Table 1: Summary statistics for de novo assembly of laser-capture sequence data from two chromosomes.
Figure 5: Estimation of coverage by alignment to assembled contigs from AM13 and AM14.
Figure 5

The observed distributions are humped with peak depths of coverage between 19 and 20, consistent with estimates from alignments to BAC clones and analysis of k-mer frequencies. MQ30 = data are filtered to include only alignments with a map quality >= 30, MQ50 = data are filtered to include only alignments with a map quality >= 50.

To complement and evaluate out targeted assemblies, we aligned all reference A. mexicanum transcripts27 to our draft chromosome assemblies. In doing so, we were able to place a total of 1141 reference genes on AM13 and 921 on AM14 (Supplementary Table 1). To independently assess the validity of these annotations, A. mexicanum genes were aligned to the chicken genome. Previous analyses have revealed strong conservation of synteny between chicken and A. mexicanum, and we therefore expected that similar patterns of synteny should be apparent among the larger set of genes that were annotated to AM13 and 143,7. These alignments confirmed that AM13 homologs were heavily enriched on chicken chromosomes GG26 and GG27 (Fig. 6A). Similarly, AM14 homologs were heavily enriched on GG5. Closer examination of the distribution of AM14 homologs across GG5 revealed that AM14 homologs are distributed across two discreet regions, suggesting that GG5 was shaped by an ancestral fusion event and a subsequent pericentric inversion (Fig. 6B), with the remainder of GG5 being orthologous to Ambystoma LG67. Alternately, patterns of conserved synteny between AM14 and disjunct regions of GG5 might be explained by an ancient subtelomeric duplication (paralogs of spectrin beta chain occur in both subregions of the chicken genome) or possibly errors in genome assembly. Altogether, these analyses indicate that our chromosome-specific assemblies provide an accurate, though fragmentary, representation of A. mexicanum coding regions and their associated flanking sequences.

Figure 6: Conserved synteny between assembled A. mexicanum chromosomes and the chicken genome.
Figure 6

(A) Tests for enrichment of AM13 (LG15/17 targeted) and AM14 (LG14 targeted) presumptive gene orthologs across all assembled chicken chromosomes. “Enrichment” is defined as the observed number of orthologs divided by the total number of genes that have been annotated to the chromosome55. (B) The distribution of AM14 orthologs along chicken chromosome 5 reveals a discontinuous distribution consistent with the interpretation that chicken chromosome 5 was shaped by an ancestral fusion event, and a subsequent pericentric inversion.

Our chromosome-targeted assemblies also provided an opportunity to gain further insight into the abundance and distribution of divergent repetitive element copies that were active in the past but have subsequently accumulated mutations. These more divergent copies are more amenable to assembly and shed some light on the past activity of transposable elements and are expected to be underrepresented in the analyses described above. Repeat content was assessed using RepeatModeler/RepeatMasker, which classified 22% of assembled sequences as corresponding to identifiable repeat classes28,29. In total, 7% of the chromosomal assemblies could be assigned to known classes of repeats, although only 1.7% was assignable prior to de novo classification of salamander repetitive elements (Figs 7 and 8, Supplementary Table 2). Repeat counts for the separate chromosomal assemblies were remarkably similar and identified gypsy and LINE 1/2 elements as major contributors to the divergent repetitive fraction of the A. mexicanum genome (Fig. 7). Repetitive elements identified by this approach were typically divergent from their consensus sequence, with the typical element being ~20% divergent (Fig. 8). In total, 21.4% of the assemblable fraction could be attributed to a known or de novo identified repeat class.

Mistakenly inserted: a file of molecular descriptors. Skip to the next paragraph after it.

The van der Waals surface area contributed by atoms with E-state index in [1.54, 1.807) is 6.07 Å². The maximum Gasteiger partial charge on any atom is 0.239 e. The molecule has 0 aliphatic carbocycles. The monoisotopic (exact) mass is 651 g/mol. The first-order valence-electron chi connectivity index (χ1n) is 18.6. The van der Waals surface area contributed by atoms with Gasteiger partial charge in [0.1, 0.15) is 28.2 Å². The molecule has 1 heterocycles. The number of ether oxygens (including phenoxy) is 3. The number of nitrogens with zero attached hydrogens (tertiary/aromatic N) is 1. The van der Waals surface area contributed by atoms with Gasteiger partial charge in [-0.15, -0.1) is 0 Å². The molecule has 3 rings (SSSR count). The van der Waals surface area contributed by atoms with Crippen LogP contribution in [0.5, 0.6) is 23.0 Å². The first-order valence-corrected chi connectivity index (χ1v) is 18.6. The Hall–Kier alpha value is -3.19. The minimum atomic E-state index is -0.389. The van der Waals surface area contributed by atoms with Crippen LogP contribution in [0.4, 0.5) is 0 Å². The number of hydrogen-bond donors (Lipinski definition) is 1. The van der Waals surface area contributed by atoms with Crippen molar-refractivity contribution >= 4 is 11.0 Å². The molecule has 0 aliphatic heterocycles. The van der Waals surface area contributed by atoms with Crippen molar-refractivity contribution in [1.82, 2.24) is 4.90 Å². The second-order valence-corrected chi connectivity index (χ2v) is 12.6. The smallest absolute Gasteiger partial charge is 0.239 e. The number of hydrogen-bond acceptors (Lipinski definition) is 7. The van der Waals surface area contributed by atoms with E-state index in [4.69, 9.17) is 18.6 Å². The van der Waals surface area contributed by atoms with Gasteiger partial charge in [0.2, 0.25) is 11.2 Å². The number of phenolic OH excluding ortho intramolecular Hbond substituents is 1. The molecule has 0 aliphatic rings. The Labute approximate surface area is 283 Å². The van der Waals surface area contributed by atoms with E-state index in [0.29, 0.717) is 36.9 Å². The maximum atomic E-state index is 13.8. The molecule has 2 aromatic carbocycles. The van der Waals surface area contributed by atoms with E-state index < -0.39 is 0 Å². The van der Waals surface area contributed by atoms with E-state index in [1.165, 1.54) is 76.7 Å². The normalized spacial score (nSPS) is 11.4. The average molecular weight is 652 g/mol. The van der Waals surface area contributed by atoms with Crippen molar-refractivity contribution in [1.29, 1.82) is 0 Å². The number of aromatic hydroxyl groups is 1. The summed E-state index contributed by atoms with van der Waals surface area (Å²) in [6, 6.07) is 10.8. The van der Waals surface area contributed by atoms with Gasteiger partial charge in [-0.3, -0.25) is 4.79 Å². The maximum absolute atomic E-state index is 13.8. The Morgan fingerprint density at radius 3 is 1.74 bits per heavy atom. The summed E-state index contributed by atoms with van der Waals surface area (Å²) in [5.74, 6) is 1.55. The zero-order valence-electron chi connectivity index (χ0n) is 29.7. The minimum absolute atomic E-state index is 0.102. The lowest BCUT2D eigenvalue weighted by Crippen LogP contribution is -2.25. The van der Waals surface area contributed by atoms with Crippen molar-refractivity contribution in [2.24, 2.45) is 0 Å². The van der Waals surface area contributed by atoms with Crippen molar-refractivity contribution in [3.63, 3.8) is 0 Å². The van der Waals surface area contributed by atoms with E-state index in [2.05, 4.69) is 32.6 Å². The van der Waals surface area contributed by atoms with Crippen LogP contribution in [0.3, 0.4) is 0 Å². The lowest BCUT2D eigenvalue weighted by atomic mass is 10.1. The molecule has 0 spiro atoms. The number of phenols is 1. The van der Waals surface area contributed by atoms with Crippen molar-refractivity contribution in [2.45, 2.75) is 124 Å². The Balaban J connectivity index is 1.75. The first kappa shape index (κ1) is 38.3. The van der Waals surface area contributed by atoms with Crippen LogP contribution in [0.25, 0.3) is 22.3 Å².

Figure 7: Summary of major repetitive element classes identified within assembled chromosomes.
Figure 7

Percentages are shown separately for the two chromosomal assemblies. LINEs (Long Interspersed Nuclear Elements), LTRs (Long Terminal Repeat), Penelope and SINEs (Short Interspersed Nuclear Elements) are retroelement subclasses. Hobo-Activator and Tourist/Harbinger elements are DNA transposon subclasses. L1, L2 and RTE/Bov-B elements are LINE subclasses. Gypsy and Retroviral elements are LTR subclasses.

Figure 8: Diversity and abundance of repetitive elements in assembled scaffolds from AM13 and AM14.
Figure 8

(A) Divergence between identified repeats and their RepeatMasker consensus sequence, using only information from A. mexicanum (model repeat). (B) The cumulative contribution (by length) of these same repeat classes. In both panels, patterns are shown for several classes. Known elements are comprised of LINEs, LTRs, DNA elements and other classes that are present at lower abundances (see Fig. 7). The class “All” consists of both known and unknown repeat classes.


Analyses of ~19× coverage shotgun sequence data from A. mexicanum provides an independent estimate of genome size that falls within the range of previous fluorometric estimates and further reveals that repetitive sequences are highly diverse in terms of sequence and copy number. In contrast to previous studies, we find that the majority of the genome consists of unique sequence18,19,20,21, at least with respect to assembly-relevant (short read) fragments. As might be anticipated, large genome size and complex repetitive environment present major challenges toward the development of a contiguous genome assembly for A. mexicanum. These initial studies indicate that chromosome-targeted sequencing presents an efficient strategy for simultaneously reducing assembly complexity and generating broad-scale scaffolding/anchoring information.